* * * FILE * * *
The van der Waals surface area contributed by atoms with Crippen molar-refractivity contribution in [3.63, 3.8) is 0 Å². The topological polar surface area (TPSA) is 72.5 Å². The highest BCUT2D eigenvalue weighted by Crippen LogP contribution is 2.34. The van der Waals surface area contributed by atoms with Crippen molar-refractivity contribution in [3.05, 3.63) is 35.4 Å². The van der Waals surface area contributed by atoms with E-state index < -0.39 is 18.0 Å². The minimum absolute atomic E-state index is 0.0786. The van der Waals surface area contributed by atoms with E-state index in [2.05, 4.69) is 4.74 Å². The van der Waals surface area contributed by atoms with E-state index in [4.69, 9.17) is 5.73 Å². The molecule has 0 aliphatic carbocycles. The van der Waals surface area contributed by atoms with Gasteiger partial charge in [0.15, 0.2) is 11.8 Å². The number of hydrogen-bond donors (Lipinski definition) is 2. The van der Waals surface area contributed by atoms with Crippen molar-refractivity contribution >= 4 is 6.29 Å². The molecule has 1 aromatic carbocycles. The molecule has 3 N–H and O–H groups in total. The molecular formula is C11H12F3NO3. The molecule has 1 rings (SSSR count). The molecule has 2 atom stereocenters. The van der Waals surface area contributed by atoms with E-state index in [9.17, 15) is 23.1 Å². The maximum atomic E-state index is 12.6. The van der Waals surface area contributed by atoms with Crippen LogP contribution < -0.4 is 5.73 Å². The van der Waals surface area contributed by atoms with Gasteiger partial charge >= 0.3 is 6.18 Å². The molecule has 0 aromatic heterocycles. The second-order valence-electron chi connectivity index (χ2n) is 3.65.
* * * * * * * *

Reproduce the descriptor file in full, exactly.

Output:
The van der Waals surface area contributed by atoms with Crippen molar-refractivity contribution in [3.63, 3.8) is 0 Å². The topological polar surface area (TPSA) is 72.5 Å². The highest BCUT2D eigenvalue weighted by Crippen LogP contribution is 2.34. The van der Waals surface area contributed by atoms with Crippen molar-refractivity contribution in [3.05, 3.63) is 35.4 Å². The van der Waals surface area contributed by atoms with E-state index < -0.39 is 18.0 Å². The minimum absolute atomic E-state index is 0.0786. The van der Waals surface area contributed by atoms with E-state index in [2.05, 4.69) is 4.74 Å². The van der Waals surface area contributed by atoms with E-state index in [4.69, 9.17) is 5.73 Å². The molecule has 0 aliphatic carbocycles. The van der Waals surface area contributed by atoms with Gasteiger partial charge in [0.15, 0.2) is 11.8 Å². The number of hydrogen-bond donors (Lipinski definition) is 2. The van der Waals surface area contributed by atoms with Crippen molar-refractivity contribution >= 4 is 6.29 Å². The molecule has 1 aromatic carbocycles. The molecule has 3 N–H and O–H groups in total. The molecular formula is C11H12F3NO3. The molecule has 1 rings (SSSR count). The molecule has 2 atom stereocenters. The van der Waals surface area contributed by atoms with E-state index in [9.17, 15) is 23.1 Å². The maximum atomic E-state index is 12.6. The van der Waals surface area contributed by atoms with Crippen LogP contribution < -0.4 is 5.73 Å². The van der Waals surface area contributed by atoms with Gasteiger partial charge >= 0.3 is 6.18 Å². The molecule has 0 aromatic heterocycles. The second-order valence-electron chi connectivity index (χ2n) is 3.65.